350 F2d 306 Ramirez v. United States
350 F.2d 306
Lorenzo RAMIREZ, Appellant,
UNITED STATES of America, Appellee.
United States Court of Appeals Ninth Circuit.
Aug. 10, 1965.
Howard Meyerson, Los Angeles, Cal., for appellant.
Manuel L. Real, U.S. Atty., John K. Van de Kamp, Asst. U.S. Atty., Chief, Crim. Div., J. Brin Schulman, Asst. U.S. Atty., Asst. Chief, Crim. Div., Michael P. Balaban, A. I. Berman, Asst. U.S. Atty., Los Angeles, Cal., for appellee.
Before JERTBERG and BROWNING, Circuit Judges, and MUECKE, District judge.
JERTBERG, Circuit Judge.
Following trial to a jury, appellant was convicted on five counts of a seven count indictment returned against appellant and co-defendant Ruiz. Counts ONE and TWO related only to the co-defendant Ruiz. Counts THREE, FOUR, FIVE and SIX charged appellant and Ruiz jointly with unlawful concealment and sale of illegally imported heroin, and Count SEVEN charged appellant, only, with unlawful concealment of illegally imported heroin all in violation of 21 U.S.C. 174.
Appellant's assignment of errors state:
'(1) The trial court erred in the instructions to the jury on circumstantial and direct evidence';
'(2) The last sentence of Title 21 U.S.C. 174 is unconstitutional in that it purports to shift the burden of proof to the accused contrary to basic American jurisprudence and civil rights;' and
'(3) To show possession under Title 21 U.S.C. 174, the government's evidence must be direct.'
The court instructed the jury on circumstantial evidence as follows:
'Two classes of evidence are recognized and admitted in courts of justice, upon either or both of which, if adequately convincing, juries may lawfully find an accused guilty of crime. One is direct evidence, and the other is circumstantial.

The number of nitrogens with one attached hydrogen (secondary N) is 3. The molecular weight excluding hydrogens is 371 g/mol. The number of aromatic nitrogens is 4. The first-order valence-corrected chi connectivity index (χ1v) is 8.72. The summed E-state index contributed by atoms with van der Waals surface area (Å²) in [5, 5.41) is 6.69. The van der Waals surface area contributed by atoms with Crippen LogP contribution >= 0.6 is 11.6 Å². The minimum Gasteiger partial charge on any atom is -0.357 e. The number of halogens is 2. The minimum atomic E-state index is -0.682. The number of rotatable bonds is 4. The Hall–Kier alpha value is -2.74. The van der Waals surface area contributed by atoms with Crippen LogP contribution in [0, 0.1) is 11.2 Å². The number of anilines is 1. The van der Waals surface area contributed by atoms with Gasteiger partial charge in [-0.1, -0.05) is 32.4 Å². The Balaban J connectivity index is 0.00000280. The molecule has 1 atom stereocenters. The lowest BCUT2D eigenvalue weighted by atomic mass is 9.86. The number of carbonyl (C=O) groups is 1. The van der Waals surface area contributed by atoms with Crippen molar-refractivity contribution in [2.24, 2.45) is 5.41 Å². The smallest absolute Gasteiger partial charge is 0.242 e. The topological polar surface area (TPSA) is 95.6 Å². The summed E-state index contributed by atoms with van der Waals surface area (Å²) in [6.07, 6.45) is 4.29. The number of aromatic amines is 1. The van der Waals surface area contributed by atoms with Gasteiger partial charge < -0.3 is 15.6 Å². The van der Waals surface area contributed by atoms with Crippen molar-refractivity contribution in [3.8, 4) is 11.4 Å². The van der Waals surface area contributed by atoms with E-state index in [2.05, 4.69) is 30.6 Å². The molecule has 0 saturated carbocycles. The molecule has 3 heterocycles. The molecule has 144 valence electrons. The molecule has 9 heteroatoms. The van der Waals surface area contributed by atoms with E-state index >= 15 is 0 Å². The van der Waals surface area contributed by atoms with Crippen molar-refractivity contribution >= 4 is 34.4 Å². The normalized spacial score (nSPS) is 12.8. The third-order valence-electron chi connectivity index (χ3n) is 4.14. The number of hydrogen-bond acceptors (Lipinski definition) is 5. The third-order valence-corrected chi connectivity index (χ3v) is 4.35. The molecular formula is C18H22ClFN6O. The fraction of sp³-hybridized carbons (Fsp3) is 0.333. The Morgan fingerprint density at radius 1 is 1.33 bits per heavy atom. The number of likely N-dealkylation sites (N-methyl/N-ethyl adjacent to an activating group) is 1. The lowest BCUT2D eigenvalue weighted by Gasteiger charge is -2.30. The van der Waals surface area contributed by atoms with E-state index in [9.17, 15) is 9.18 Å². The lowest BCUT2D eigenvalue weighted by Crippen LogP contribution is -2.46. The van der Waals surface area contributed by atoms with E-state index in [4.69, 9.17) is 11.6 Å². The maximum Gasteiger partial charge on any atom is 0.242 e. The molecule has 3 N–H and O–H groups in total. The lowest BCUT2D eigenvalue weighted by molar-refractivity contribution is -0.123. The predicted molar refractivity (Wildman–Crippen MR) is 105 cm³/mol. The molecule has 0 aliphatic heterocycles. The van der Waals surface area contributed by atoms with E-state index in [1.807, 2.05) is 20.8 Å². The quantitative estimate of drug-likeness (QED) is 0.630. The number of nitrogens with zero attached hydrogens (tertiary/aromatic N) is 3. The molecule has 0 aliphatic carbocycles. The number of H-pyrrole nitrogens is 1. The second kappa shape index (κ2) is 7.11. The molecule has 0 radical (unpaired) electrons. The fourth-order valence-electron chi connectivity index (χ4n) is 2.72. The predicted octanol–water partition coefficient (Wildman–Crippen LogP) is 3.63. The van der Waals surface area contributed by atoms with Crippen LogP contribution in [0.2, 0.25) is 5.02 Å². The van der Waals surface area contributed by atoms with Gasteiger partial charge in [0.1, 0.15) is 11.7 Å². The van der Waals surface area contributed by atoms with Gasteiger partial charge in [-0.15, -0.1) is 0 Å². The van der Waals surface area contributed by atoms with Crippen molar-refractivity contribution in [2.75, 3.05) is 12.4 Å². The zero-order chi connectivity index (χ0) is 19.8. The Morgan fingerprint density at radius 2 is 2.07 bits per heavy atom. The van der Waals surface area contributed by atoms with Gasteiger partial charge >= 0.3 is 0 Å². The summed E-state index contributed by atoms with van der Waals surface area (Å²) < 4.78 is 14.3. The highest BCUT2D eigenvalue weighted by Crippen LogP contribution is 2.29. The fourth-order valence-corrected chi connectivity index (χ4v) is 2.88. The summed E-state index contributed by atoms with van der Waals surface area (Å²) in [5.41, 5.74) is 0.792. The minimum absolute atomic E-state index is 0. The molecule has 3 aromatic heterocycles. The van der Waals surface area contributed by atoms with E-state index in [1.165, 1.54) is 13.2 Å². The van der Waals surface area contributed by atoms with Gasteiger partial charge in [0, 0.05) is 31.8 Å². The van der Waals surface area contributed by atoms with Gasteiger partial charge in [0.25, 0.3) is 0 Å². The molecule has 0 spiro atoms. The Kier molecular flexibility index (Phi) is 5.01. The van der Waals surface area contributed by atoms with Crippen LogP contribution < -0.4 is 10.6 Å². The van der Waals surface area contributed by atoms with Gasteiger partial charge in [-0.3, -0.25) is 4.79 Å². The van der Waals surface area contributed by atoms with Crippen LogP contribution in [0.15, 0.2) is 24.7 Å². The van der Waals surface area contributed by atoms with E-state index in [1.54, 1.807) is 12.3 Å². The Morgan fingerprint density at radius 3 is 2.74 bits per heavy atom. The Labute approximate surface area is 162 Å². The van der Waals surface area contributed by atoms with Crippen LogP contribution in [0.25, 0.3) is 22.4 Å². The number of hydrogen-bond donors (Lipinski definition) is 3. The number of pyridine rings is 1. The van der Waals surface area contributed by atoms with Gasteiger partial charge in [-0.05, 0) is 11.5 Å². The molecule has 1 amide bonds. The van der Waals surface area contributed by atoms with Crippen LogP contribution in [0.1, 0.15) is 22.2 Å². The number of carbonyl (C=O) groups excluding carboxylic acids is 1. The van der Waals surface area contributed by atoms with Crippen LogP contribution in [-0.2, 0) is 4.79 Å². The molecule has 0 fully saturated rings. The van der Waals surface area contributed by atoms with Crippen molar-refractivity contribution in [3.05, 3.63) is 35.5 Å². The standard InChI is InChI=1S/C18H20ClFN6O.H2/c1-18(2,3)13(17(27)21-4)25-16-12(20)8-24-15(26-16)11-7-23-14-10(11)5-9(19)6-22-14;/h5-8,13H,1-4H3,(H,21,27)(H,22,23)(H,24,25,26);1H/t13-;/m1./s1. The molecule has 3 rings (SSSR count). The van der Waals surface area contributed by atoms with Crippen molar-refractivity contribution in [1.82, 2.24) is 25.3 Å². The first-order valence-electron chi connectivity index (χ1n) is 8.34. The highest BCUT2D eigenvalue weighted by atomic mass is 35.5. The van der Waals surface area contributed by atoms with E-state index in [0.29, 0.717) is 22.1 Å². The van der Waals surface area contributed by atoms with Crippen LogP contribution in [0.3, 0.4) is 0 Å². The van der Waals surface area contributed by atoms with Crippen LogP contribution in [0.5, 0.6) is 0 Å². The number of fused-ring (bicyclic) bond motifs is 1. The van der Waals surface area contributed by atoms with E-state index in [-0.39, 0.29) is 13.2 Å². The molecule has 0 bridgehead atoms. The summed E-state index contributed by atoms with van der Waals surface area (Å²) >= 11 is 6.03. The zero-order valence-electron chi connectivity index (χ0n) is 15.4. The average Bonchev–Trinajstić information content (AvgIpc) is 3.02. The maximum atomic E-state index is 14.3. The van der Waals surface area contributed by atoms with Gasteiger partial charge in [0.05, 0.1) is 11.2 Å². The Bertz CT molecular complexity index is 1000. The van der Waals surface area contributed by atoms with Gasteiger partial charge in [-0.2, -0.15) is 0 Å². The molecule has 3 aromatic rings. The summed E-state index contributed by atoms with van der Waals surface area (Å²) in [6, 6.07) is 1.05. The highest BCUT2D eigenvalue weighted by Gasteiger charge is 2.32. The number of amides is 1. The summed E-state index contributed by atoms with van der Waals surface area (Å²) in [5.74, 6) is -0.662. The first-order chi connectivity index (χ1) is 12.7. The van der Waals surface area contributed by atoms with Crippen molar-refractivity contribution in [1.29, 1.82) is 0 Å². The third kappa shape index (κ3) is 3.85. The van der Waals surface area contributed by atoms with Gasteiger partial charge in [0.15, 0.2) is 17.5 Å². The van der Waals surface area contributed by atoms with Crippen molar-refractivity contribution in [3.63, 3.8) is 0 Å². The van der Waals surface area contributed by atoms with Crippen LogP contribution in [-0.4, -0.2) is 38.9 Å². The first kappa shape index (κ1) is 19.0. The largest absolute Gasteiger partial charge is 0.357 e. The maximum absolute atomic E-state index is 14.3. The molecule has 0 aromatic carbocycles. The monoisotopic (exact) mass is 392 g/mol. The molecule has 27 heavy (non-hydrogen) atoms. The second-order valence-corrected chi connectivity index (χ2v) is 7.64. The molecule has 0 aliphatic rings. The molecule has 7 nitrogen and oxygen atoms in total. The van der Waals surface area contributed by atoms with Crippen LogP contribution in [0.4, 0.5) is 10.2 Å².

'Direct evidence of the commission of a crime consists of the testimony of witnesses who, through any of their own physical senses, perceived any of the conduct constituting the crime, and which testimony relates what thus was perceived. All other evidence admitted in the trial is circumstantial, and insofar as it shows any acts, declarations, conditions or other circumstances tending to prove a crime in question, or tending to connect the defendant with the commission of such a crime, it may be considered by you in arriving at a verdict. The law makes no distinction between circumstantial evidence and direct evidence as to the degree of proof required for conviction, but respects each for such convincing force as it may carry, and accepts each as a reasonable method of proof. Either will support a verdict of guilty if it carries the convincing quality required by law, as stated in my instructions.'
The above instruction was immediately preceded by the court's instruction pertaining to reasonable doubt, which instructions we find to be clear, comprehensive and complete.
Appellant states in his objection to the quoted instruction as follows: